Andrew McQuillan

How long will Edwin Poots’s DUP reign last?

How long will Edwin Poots's DUP reign last?
Edwin Poots (Getty images)
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New DUP leader Edwin Poots has wasted little time consigning the Arlene Foster era to history. Poots' shake-up of his Stormont ministerial team has resulted in Foster’s loyalists being shown the door, in favour of what the Traditional Unionist Voice leader Jim Allister drily termed 'Poots’ posts'.

Poots' appointment of Paul Givan, his fellow Lagan Valley MLA, as first minister of Northern Ireland, is perhaps his most controversial, though not unexpected, move. Givan, who like Poots is a creationist, is one of the more verbose figures in the DUP hinterland.

During his previous spell as communities minister – at the height of the renewable heating crisis, which did for devolution in 2017 – he cut a bursary scheme which allowed disadvantaged children to learn Irish. In 2014, he also championed a Private Members Bill which, in the eyes of Northern Ireland's LGBT community, could have allowed businesses to refuse to serve individuals who identified that way.

While Givan is well regarded in his particular branch of the unionist tribe, dissatisfaction in his own party quickly emerged. Diane Dodds, the ousted economy minister, was tweeting about the need for the DUP and unionism to be more welcoming and all encompassing. Perhaps unsurprisingly, this analysis was enthusiastically shared by her husband Nigel, now Lord Dodds. A reshuffle to bring the disparate wings of the party together this was not.

Several councillors have already resigned over Poots’ leadership this week, with more expected to follow. And Givan’s appointment has done little to calm tensions. Indeed, the new first minister's politics are catnip for DUP critics and his own supporters alike; he was branded an 'ignoramus' by Gerry Adams over the cuts to Irish language funding, though some unionists would regard that as a badge of honour. 

The confirmation of Givan's appointment as first minister requires Sinn Fein to appoint a deputy first minster, so his coronation is no done thing. The republicans have said they will seek guarantees around some of their key demands – particularly over the Irish language – before any such ratification. It would be a dangerous move for Givan to play to his base on that particular issue; such is the DUP perilous electoral position, it would almost certainly prove counterproductive.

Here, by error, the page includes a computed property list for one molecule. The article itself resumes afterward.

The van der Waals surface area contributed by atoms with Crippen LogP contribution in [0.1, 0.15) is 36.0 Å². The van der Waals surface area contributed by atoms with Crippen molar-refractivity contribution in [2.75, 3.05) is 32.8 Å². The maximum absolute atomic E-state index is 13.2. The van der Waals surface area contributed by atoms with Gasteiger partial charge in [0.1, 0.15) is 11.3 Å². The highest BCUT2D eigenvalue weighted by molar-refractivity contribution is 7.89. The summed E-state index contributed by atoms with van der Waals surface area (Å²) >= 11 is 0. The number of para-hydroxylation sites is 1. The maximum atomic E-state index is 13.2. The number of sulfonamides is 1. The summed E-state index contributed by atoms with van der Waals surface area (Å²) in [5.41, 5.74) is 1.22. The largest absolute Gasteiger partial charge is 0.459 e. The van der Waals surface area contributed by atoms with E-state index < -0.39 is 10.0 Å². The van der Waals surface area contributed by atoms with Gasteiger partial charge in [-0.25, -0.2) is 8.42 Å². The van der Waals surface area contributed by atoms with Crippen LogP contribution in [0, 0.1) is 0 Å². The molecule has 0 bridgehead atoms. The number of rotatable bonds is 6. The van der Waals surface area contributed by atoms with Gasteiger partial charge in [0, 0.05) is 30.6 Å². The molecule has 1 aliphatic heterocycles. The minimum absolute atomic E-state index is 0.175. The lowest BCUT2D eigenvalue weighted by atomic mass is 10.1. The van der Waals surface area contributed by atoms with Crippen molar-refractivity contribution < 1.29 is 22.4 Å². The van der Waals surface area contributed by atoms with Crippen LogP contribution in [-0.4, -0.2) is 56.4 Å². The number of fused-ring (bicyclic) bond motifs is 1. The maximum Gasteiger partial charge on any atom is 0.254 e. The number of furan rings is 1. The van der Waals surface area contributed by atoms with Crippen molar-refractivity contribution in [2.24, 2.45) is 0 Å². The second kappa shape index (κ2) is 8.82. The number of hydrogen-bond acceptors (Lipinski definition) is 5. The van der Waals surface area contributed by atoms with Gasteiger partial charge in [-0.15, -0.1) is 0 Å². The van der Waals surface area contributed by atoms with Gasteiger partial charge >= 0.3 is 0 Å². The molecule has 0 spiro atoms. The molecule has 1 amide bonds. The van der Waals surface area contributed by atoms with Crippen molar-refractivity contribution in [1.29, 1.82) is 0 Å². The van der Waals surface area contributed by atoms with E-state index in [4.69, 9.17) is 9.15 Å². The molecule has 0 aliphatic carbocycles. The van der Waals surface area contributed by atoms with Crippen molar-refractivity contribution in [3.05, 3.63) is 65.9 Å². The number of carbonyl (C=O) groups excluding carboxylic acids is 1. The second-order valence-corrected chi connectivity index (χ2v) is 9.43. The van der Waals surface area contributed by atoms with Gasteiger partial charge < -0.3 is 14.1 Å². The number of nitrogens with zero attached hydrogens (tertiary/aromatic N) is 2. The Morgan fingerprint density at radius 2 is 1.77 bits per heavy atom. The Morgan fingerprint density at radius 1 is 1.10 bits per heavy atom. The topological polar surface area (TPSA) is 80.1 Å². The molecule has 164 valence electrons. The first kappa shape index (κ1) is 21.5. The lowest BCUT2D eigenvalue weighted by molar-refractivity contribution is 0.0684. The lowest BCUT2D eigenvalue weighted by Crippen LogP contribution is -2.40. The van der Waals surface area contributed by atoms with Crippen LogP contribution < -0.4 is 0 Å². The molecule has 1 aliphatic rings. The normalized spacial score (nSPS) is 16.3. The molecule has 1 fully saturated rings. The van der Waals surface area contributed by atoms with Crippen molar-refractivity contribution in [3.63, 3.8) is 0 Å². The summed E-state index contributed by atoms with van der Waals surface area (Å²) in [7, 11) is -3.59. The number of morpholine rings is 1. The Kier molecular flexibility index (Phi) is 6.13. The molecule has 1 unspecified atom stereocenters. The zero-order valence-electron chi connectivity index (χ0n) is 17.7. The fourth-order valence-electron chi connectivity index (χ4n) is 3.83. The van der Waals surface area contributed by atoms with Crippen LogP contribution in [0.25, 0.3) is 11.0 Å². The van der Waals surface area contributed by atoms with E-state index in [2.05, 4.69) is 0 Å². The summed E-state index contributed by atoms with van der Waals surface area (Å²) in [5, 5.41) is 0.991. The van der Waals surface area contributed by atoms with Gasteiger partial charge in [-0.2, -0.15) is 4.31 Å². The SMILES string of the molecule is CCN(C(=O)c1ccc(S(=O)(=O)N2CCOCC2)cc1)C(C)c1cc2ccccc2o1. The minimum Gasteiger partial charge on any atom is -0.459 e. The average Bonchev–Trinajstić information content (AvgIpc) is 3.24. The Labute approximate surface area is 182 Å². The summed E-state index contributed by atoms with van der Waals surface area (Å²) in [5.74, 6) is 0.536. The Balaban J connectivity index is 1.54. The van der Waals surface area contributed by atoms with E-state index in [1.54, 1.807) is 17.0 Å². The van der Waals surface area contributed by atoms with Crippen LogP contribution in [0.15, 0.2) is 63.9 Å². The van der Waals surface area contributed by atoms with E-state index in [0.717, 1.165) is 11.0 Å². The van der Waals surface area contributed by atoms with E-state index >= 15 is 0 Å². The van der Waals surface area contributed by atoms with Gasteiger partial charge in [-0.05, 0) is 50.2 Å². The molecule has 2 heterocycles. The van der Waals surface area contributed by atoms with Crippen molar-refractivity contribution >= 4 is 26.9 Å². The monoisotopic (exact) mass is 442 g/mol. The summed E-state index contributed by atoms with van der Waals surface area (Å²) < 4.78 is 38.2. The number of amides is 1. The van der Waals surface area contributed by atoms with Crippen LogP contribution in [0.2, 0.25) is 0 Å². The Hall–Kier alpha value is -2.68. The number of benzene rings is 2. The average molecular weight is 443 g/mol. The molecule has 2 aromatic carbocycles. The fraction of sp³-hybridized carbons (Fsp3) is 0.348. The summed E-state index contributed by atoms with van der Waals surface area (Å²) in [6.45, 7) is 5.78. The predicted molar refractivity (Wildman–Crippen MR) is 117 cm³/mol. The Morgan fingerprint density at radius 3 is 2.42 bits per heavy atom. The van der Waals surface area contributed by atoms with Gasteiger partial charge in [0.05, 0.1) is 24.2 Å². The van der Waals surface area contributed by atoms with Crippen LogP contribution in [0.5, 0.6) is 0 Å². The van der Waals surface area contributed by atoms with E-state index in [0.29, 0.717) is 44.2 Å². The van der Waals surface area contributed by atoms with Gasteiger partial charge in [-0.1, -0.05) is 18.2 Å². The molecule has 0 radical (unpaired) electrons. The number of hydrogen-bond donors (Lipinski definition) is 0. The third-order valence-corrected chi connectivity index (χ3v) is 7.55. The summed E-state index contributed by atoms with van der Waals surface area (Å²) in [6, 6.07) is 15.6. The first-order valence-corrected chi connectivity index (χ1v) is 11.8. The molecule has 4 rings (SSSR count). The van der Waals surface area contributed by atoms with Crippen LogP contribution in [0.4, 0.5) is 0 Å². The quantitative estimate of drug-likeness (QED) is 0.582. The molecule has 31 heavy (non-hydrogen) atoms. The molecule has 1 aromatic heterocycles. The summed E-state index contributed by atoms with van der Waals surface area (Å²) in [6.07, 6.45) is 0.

Beyond Belfast, Northern Ireland Secretary Brandon Lewis will be watching on with interest. He gave an interview to the Sunday Times which was surprisingly interventionist by his standards; he pronounced on abortion rights, debating whether Poots should be DUP leader and first minister simultaneously and announced the appointment of the former Ireland rugby international Trevor Ringland as an envoy to the United States.

Interestingly, Lewis spoke of his awareness of those who 'want to see a more modern, liberal, progressive, unionist approach to things'. He also praised new UUP leader Doug Beattie for 'clearly trying to make the effort to go out and connect with people…trying to look at that slightly more liberal approach to unionism'.

Whitehall coolness towards the DUP is nothing new. But Givan and Poots will also have been looking at events in Portadown over the course of the weekend apprehensively. Masked men, some in paramilitary garb, marched through the town centre, with similar protests planned in the coming days, including in the loyalist heartland of the Shankill Road in Belfast.

Winning loyalists back to the DUP fold is the critical challenge facing both men, alongside extending unionism’s appeal. How to square that circle seems beyond both Poots and Givan at the present time; aside from blandishments about the need to get rid of the Protocol, the DUP is offering no feasible solution.

Their plight is, of course, not helped by a lack of flexibility and magnanimity on the part of the EU and the Irish government, contributing to an absence of creativity about mitigating the east-west impact of the Protocol. The absence of a tangible, unionist win on that score could lead to a long, hot summer – one which would not be conducive to Northern Ireland’s long-term interests. This may well be a short-term double act at the top of unionism.